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Oversky for November 2003: EXCELLENT ECLIPSE

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  • Erich Landstrom
    Oversky for November 2003: EXCELLENT ECLIPSE, MEDIOCRE METEORS Posted by Erich Landstrom, NASA JPL Solar System Educator The Moon is like a diva; if she’s
    Message 1 of 1 , Oct 19, 2003
      Oversky for November 2003: EXCELLENT ECLIPSE, MEDIOCRE
      Posted by Erich Landstrom, NASA JPL Solar System

      The Moon is like a diva; if she�s not the star of the
      show, then she upstages everyone else. This month it�s
      especially true. There�s a total lunar eclipse at 8 PM
      on November 8th, when the Moon changes colors before
      our eyes. But then there�s the Leonid Meteor Shower on
      November 18th, when there is so much moonlight, the
      Moon will outshine all but the brightest meteors.

      On Saturday, November 8th, North Americans experience
      a TOTAL LUNAR ECLIPSE. Lunar eclipses occur whenever
      the full Moon passes through the Earth�s shadow. The
      shadow blocks most of the Sun�s light from reaching
      it, but a little light, passing over the edges of the
      Earth where sunrise and sunset is occurring gets bent
      by Earth�s atmosphere in toward the shadow, making our
      diva�s face flush. Luna�s Saturday evening performance
      begins around 6:30 PM and ends around 10 PM. The Moon
      begins entering the umbra (the darkest part of Earth�s
      shadow cone) at 6:32 PM. The first blush starts on the
      northeast corner, near the crater Pythagoras (I say
      �corner� and �Pythagoras,� but despite popular
      misconception, the ancient Greeks knew the Earth was
      round and not flat thanks to eclipses. The shape of
      curved shadow told them the Earth must be a sphere).
      The Moon will be totally eclipsed at 8:06 PM, at
      deepest eclipse at 8:19 PM, and will begin to exit the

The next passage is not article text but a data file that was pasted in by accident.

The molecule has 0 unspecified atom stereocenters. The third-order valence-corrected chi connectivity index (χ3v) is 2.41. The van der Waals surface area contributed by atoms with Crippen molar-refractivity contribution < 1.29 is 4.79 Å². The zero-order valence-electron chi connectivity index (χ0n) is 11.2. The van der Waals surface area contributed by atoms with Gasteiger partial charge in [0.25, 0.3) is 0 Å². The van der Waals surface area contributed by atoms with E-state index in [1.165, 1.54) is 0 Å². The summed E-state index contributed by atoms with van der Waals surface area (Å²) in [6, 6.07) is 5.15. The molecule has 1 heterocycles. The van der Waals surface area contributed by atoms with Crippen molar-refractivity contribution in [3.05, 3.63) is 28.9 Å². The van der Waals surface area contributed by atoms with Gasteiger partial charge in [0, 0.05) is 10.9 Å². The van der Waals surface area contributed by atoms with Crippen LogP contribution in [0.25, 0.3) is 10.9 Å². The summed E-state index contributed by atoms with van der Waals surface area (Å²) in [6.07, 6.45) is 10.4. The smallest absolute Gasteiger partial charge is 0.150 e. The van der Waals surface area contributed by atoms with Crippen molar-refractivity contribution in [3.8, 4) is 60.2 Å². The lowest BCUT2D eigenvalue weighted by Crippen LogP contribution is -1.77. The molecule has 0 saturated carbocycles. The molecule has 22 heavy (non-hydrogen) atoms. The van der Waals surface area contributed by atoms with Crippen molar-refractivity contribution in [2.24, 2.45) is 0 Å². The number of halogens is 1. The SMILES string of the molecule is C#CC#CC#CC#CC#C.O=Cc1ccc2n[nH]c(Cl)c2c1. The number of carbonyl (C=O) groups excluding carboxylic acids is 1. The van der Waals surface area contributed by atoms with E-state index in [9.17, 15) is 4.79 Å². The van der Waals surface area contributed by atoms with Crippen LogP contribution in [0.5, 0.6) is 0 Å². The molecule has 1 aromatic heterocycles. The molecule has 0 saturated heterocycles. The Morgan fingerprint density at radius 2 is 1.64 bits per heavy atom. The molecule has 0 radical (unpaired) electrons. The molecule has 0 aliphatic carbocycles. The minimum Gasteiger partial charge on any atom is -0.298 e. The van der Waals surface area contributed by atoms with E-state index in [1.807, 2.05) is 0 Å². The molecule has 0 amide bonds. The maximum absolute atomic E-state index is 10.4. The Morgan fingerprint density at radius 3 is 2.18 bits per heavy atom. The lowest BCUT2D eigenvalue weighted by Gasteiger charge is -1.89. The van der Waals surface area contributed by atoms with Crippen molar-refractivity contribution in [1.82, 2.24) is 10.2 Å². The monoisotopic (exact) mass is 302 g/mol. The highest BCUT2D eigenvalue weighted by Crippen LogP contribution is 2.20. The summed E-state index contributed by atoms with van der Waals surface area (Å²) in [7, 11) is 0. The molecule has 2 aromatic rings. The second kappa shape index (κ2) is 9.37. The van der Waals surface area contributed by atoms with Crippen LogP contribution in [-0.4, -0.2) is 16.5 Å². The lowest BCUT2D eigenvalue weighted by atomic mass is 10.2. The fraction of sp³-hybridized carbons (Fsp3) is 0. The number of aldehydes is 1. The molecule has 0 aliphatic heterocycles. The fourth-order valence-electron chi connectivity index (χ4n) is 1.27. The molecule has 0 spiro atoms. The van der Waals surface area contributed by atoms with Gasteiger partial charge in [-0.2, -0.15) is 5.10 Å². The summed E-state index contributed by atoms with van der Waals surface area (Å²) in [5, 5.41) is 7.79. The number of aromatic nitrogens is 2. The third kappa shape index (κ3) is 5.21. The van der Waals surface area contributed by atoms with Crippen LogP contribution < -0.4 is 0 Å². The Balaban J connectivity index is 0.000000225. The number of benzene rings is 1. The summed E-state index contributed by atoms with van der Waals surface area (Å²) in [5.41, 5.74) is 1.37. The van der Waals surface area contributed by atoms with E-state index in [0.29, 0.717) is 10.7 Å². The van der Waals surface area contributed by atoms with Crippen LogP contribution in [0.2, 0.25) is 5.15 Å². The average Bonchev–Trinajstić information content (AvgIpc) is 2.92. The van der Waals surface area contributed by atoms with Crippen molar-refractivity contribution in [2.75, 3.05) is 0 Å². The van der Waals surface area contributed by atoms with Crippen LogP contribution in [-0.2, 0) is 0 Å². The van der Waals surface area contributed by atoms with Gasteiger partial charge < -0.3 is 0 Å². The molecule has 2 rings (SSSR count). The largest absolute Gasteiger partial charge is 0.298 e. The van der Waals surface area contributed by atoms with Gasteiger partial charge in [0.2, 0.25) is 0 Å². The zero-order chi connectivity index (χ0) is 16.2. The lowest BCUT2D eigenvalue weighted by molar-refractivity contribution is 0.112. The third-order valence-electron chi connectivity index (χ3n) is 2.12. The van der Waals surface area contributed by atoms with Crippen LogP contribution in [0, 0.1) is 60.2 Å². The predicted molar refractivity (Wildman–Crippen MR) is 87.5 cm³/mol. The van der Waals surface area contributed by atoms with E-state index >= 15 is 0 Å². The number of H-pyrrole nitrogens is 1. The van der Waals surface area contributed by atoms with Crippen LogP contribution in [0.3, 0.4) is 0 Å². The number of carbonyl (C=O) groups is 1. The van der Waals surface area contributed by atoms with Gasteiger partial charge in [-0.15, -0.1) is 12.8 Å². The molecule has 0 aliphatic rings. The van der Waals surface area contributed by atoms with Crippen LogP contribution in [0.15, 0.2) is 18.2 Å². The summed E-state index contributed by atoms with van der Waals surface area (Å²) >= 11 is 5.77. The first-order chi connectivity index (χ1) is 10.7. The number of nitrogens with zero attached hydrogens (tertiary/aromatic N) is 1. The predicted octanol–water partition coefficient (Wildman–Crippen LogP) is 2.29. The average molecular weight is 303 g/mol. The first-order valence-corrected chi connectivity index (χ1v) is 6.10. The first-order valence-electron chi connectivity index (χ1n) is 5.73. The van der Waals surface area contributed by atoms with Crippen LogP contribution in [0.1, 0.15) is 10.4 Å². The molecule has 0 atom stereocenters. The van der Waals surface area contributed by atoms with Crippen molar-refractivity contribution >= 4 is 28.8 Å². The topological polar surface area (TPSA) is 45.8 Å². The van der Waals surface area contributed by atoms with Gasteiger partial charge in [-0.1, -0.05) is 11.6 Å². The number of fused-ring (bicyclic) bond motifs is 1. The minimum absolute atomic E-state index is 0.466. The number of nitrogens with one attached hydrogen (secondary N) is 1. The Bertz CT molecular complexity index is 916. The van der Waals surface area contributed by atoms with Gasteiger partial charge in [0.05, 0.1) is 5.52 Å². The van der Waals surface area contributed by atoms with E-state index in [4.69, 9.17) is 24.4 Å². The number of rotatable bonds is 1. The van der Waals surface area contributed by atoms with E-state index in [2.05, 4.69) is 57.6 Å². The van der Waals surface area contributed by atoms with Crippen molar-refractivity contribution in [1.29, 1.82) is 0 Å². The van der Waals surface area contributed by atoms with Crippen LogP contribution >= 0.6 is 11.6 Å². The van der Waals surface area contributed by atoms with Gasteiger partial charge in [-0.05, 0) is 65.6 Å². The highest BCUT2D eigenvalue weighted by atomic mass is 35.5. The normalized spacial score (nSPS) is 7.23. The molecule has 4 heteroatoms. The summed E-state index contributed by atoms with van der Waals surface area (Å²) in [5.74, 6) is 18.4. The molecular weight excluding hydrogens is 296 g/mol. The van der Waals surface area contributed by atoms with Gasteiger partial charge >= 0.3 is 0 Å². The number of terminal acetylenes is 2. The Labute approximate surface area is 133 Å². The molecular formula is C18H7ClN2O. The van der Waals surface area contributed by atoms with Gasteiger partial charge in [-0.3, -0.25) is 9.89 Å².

umbra at 8:31 PM. By 10:05 PM, it will have completely
      exited the umbra and be back to its usual frosty self.
      To review: eclipse starts at 6:32 PM, totality between
      8:06 and 8:31 PM, show over at 10:05 PM.

      Each eclipse is unique in how the Moon reflects the
      reds and oranges that tint the twilight sky during a
      totality. Anything in the air � hurricane clouds,
      volcanic dust, and forest fire ash � can affect the
      eclipse�s coppery coloration, changing the Moon�s
      muted grays in a range from dark brown to a freshly
      minted penny. Astronomers use a five-point scale of
      brightness (L = 0 being darkness and L = 4 being the
      brightest) known as the Danjon scale to measure how
      dark the shadow makes the Moon appear. The November
      issue of SKY AND TELESCOPE magazine has more pertinent
      information, or you can visit the website of the
      essential magazine of astronomy at
      www.SkyandTelescope.com/. This should be an excellent

      But during November�s other great sky event, the Moon
      spoils the show in the predawn morning of Tuesday the
      18th. On November 18-19, the Earth transits though the
      tail of Comet Temple-Tuttle. Plowing into the bits and
      pieces of the comet's cloud of dust causes a
      spectacular light show known as the LEONID METEOR
      SHOWER, when the grit and gravel incinerate in the
      Earth's atmosphere due to friction. Meteors are the